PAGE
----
Beacon Lesson Plan Library

Food Pyramid

Pam Kennon


Students understand the food pyramid, nutrients provided by each food group,and determine whether they are healthy eaters.


The student knows how personal health behaviors influence individual well-being.

The student knows the nutritional values of different foods.


-Reference program such as Encarta
-Three computers
-Internet access
-TCL video Food Pyramid (or similiar video on the Food Pyramid)


1. Know how to use Encarta.
2. Obtain a copy of TCL Food Pyramid from TCL, or a similiar video on the food pyramid. Additionally, copies may be ordered via the Web through is also a good site to check video times.
3. Gather materials for drawings and note cards.


1. Students will view and take notes on TCL "Food Pyramid." Students will have one note card for each group. They will note what foods are in this group, what nutrients are found in these foods, and number of servings needed.

2. Students will begin to write down what they eat for three days.

3. Students will be put in groups of three or four.

Group one will go to Encarta to find out about carbohydrates, protein, minerals, vitamins, and fats. These are the steps they should take:
a)Go to Encarta, then to Interactivity
b)Click on Personal Nutrition and choose age
c)Go to Analyze a Meal.
Students can click on the nutrients and a second screen comes up explaining what that nutrient is and how it benefits the body.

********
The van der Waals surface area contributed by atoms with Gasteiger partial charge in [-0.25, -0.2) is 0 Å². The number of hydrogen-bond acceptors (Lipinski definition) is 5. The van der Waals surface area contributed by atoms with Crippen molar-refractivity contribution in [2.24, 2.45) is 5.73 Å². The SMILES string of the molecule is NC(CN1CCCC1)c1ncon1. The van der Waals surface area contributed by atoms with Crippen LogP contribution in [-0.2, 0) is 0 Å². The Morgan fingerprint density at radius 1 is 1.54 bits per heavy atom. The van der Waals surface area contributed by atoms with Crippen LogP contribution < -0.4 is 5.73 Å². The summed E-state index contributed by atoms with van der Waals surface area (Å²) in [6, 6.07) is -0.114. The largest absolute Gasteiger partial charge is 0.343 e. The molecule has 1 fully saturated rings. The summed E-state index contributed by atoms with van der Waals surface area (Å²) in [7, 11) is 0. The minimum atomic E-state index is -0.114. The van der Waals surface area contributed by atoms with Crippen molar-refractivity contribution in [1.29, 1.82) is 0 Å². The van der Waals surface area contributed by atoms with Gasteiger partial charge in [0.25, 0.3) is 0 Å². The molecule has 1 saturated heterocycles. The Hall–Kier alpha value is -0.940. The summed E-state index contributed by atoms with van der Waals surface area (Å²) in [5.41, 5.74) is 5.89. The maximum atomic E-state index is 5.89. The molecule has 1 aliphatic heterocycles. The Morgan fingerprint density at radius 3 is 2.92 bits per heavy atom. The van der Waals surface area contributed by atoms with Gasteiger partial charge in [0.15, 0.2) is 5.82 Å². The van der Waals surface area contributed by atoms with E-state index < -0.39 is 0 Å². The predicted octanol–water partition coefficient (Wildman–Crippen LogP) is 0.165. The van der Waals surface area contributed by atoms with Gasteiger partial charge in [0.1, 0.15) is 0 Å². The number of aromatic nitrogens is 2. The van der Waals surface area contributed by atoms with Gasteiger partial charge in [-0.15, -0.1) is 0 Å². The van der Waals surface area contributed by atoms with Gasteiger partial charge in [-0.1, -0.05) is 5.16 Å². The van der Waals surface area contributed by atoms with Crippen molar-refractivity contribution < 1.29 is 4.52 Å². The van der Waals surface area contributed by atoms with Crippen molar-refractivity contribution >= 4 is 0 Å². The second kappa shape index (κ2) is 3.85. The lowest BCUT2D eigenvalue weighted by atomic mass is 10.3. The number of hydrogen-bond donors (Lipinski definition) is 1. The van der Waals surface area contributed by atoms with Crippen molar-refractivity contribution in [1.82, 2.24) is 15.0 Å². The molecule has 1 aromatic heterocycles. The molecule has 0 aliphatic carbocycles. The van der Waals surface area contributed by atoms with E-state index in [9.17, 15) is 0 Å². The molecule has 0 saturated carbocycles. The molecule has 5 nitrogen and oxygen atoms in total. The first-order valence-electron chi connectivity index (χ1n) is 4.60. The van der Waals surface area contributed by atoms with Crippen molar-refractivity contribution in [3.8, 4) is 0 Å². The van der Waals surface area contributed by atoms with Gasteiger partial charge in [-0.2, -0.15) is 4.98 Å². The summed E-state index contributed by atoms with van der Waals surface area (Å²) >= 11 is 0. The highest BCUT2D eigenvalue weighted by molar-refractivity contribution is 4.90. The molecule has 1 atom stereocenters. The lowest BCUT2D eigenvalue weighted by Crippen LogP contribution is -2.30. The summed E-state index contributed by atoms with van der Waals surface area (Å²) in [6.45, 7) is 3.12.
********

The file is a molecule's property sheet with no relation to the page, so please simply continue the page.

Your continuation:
Group Two will go to to learn about fruits and vegetables.

Group Three will go to, then to Nutrition Cafe where they will play Grab a Grape, Add a Meal, and Nutrition Sleuth.

Students will rotate until each group has had one hour at each computer. In larger classes teachers can print out materials from Encarta on nutrients. While groups are on the computers, the rest of students can read the material and then find pictures in magazines or draw foods that provide those nutrients. They can make posters showing how each nutrient is important for the body and include pictures or drawings of the foods that provide those nutrients. Also, by using their notes from the video, students can work on drawing food pyramids or drawing balanced meals on paper plates.

4. At the end of three days, students will add their meals to Encarta's Personal Nutrition Interactivity to check on their diet, or to Nutrition Café's Add a Meal.

5. In small groups students will discuss their diets. They will determine if they have chosen foods that will provide them with nutrients to grow and develop. They will choose the best meals to present to the class. Then the class will evaluate the meals and discuss how decisions about what you eat affect your health.


Students answer 3 out of the 4 following questions.

1)What is a food pyramid?
2)What nutrients does each food group provide for your body?
3)How many servings should you eat for each food group? (These first three responses will be evaluated to see if students are able to recognize that their choices affect their well -being.)

Students will then finish the following phrase:
4)The last three days I have been a ____________ eater and give support as to what will make their diet better or why they have a good diet. Also they will explain what effect their food choices have on their health.

Students either recognize their choices make a difference or not.
Those students who did not successfully answer the questions will repeat the lessons.

Web Links

Web supplement for Food Pyramid
Family FoodZone

Web supplement for Food Pyramid
Dole web site

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